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Manipulating Objects through SQL

You must use the function DEREF or make calls to the package UTL_REF to access the object. For some examples, see "Using Function DEREF" on page 12-20.

Forward Type Definitions

You can refer only to schema objects that already exist. In the following example, the first CREATE TYPE statement is not allowed because it refers to object type Department, which does not yet exist:

CREATE TYPE Employee AS OBJECT ( name VARCHAR2(20),

dept REF Department, -- not allowed

...

);

CREATE TYPE Department AS OBJECT ( number INTEGER,

manager Employee,

...

);

Switching the CREATE TYPE statements does not help because the object types are mutually dependent. Object type Employee has an attribute that refers to object type Department, and object type Department has an attribute of type Employee. To solve this problem, you use a special CREATE TYPE statement called a forward type definition, which lets you define mutually dependent object types.

To debug the last example, simply precede it with the following statement:

CREATE TYPE Department; -- forward type definition

-- at this point, Department is an incomplete object type

The object type created by a forward type definition is called an incomplete object type because (until it is defined fully) it has no attributes or methods.

An impure incomplete object type has attributes but causes compilation errors because it refers to an undefined type. For example, the following CREATE TYPE statement causes an error because object type Address is undefined:

CREATE TYPE Customer AS OBJECT ( id NUMBER,

name VARCHAR2(20),

addr Address, -- not yet defined phone VARCHAR2(15)

);

This lets you defer the definition of object type Address. The incomplete type Customer can be made available to other application developers for use in refs.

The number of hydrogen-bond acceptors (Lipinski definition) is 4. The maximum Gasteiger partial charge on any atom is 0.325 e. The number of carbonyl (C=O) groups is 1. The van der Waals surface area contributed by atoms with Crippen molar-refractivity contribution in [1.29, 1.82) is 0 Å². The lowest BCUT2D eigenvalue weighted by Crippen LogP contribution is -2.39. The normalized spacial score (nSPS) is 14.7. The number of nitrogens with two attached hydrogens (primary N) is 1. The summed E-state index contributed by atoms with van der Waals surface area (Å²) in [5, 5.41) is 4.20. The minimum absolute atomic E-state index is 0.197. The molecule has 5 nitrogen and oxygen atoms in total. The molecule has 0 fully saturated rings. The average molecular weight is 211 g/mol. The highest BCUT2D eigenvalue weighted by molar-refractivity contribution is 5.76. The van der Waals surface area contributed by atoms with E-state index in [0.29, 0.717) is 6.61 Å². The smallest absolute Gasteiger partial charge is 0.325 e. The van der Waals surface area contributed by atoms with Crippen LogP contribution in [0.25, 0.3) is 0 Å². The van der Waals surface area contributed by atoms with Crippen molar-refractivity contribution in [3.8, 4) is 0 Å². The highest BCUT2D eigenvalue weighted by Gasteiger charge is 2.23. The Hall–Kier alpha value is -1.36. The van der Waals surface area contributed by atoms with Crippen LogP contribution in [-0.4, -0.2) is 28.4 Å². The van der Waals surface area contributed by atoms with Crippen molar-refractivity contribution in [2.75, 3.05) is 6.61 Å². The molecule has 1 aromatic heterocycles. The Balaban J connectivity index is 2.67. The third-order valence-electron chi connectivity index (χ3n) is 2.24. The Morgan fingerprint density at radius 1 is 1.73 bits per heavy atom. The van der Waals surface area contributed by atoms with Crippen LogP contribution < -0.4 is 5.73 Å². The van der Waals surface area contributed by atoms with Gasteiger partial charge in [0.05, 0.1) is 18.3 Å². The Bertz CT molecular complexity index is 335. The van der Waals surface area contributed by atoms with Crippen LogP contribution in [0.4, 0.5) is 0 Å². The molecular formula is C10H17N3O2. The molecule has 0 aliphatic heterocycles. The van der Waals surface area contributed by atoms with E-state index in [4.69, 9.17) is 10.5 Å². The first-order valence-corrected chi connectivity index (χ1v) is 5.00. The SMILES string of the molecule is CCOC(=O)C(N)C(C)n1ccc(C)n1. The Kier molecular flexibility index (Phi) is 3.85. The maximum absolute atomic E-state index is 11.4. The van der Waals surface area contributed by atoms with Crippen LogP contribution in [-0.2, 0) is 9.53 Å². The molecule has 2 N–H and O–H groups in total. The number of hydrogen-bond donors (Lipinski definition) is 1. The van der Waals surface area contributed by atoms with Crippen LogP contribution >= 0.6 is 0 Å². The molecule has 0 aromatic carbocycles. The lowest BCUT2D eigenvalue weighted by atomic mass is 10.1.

Manipulating Objects through SQL

You can use an object type in the CREATE TABLE statement to specify the datatype of a column. Once the table is created, you can use SQL statements to insert an object, select its attributes, call its methods, and update its state.

Note: Access to remote or distributed objects is not allowed.

In the SQL*Plus script below, the INSERT statement calls the constructor for object type Rational, then inserts the resulting object. The SELECT statement retrieves the value of attribute num. The UPDATE statement calls member method reciprocal(),

Using PL/SQL Object Types 12-17

Manipulating Objects through SQL

which returns a Rational value after swapping attributes num and den. Notice that a table alias is required when you reference an attribute or method. (For an explanation, see Appendix D.)

CREATE TABLE numbers (rn Rational, ...)

/

INSERT INTO numbers (rn) VALUES (Rational(3, 62)) -- inserts 3/62

/

SELECT n.rn.num INTO my_num FROM numbers n ... -- returns 3

/

UPDATE numbers n SET n.rn = n.rn.reciprocal() ... -- yields 62/3

When you instantiate an object this way, it has no identity outside the database table. However, the object type exists independently of any table, and can be used to create objects in other ways.

In the next example, you create a table that stores objects of type Rational in its rows. Such tables, having rows of objects, are called object tables. Each column in a row corresponds to an attribute of the object type. Rows can have different column values.

CREATE TABLE rational_nums OF Rational;

Each row in an object table has an object identifier, which uniquely identifies the object stored in that row and serves as a reference to the object.

Selecting Objects

Assume that you have run the following SQL*Plus script, which creates object type Person and object table persons, and that you have populated the table:

CREATE TYPE Person AS OBJECT ( first_name VARCHAR2(15), last_name VARCHAR2(15), birthday DATE, home_address Address, phone_number VARCHAR2(15))

/

CREATE TABLE persons OF Person

/

The following subquery produces a result set of rows containing only the attributes of Person objects:

BEGIN

INSERT INTO employees -- another object table of type Person

SELECT * FROM persons p WHERE p.last_name LIKE '%Smith';

To return a result set of objects, you must use the function VALUE, which is discussed in the next section.

Using Function VALUE